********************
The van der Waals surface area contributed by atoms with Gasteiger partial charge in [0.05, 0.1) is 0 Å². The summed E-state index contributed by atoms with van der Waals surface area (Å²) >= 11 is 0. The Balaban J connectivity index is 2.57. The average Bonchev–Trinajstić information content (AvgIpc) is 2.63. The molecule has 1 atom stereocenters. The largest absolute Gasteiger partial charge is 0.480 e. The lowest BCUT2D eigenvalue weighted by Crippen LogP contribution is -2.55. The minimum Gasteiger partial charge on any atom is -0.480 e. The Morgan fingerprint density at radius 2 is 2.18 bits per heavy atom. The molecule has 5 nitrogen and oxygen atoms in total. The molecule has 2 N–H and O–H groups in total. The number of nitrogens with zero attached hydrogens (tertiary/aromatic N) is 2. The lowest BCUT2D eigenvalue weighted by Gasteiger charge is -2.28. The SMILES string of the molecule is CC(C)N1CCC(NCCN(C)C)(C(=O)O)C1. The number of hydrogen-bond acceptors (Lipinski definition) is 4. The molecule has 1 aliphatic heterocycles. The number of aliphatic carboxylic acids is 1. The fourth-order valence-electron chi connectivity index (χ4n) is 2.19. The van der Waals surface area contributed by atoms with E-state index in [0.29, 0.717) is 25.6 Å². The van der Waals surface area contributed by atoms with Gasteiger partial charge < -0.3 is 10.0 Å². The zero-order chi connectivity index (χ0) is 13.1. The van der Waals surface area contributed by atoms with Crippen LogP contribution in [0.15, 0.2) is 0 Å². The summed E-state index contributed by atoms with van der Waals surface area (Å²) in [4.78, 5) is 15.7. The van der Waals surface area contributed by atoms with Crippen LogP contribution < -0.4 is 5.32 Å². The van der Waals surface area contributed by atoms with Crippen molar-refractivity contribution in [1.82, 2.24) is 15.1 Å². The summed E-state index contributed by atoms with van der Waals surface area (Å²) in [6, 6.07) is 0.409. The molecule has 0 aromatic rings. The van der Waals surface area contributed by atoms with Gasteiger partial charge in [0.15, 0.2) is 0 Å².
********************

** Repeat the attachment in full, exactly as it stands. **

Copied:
The van der Waals surface area contributed by atoms with Gasteiger partial charge in [0.05, 0.1) is 0 Å². The summed E-state index contributed by atoms with van der Waals surface area (Å²) >= 11 is 0. The Balaban J connectivity index is 2.57. The average Bonchev–Trinajstić information content (AvgIpc) is 2.63. The molecule has 1 atom stereocenters. The largest absolute Gasteiger partial charge is 0.480 e. The lowest BCUT2D eigenvalue weighted by Crippen LogP contribution is -2.55. The minimum Gasteiger partial charge on any atom is -0.480 e. The Morgan fingerprint density at radius 2 is 2.18 bits per heavy atom. The molecule has 5 nitrogen and oxygen atoms in total. The molecule has 2 N–H and O–H groups in total. The number of nitrogens with zero attached hydrogens (tertiary/aromatic N) is 2. The lowest BCUT2D eigenvalue weighted by Gasteiger charge is -2.28. The SMILES string of the molecule is CC(C)N1CCC(NCCN(C)C)(C(=O)O)C1. The number of hydrogen-bond acceptors (Lipinski definition) is 4. The molecule has 1 aliphatic heterocycles. The number of aliphatic carboxylic acids is 1. The fourth-order valence-electron chi connectivity index (χ4n) is 2.19. The van der Waals surface area contributed by atoms with E-state index in [0.29, 0.717) is 25.6 Å². The van der Waals surface area contributed by atoms with Gasteiger partial charge < -0.3 is 10.0 Å². The zero-order chi connectivity index (χ0) is 13.1. The van der Waals surface area contributed by atoms with Crippen LogP contribution in [0.15, 0.2) is 0 Å². The summed E-state index contributed by atoms with van der Waals surface area (Å²) in [4.78, 5) is 15.7. The van der Waals surface area contributed by atoms with Crippen LogP contribution < -0.4 is 5.32 Å². The van der Waals surface area contributed by atoms with Crippen molar-refractivity contribution in [1.82, 2.24) is 15.1 Å². The summed E-state index contributed by atoms with van der Waals surface area (Å²) in [6, 6.07) is 0.409. The molecule has 0 aromatic rings. The van der Waals surface area contributed by atoms with Gasteiger partial charge in [0.15, 0.2) is 0 Å².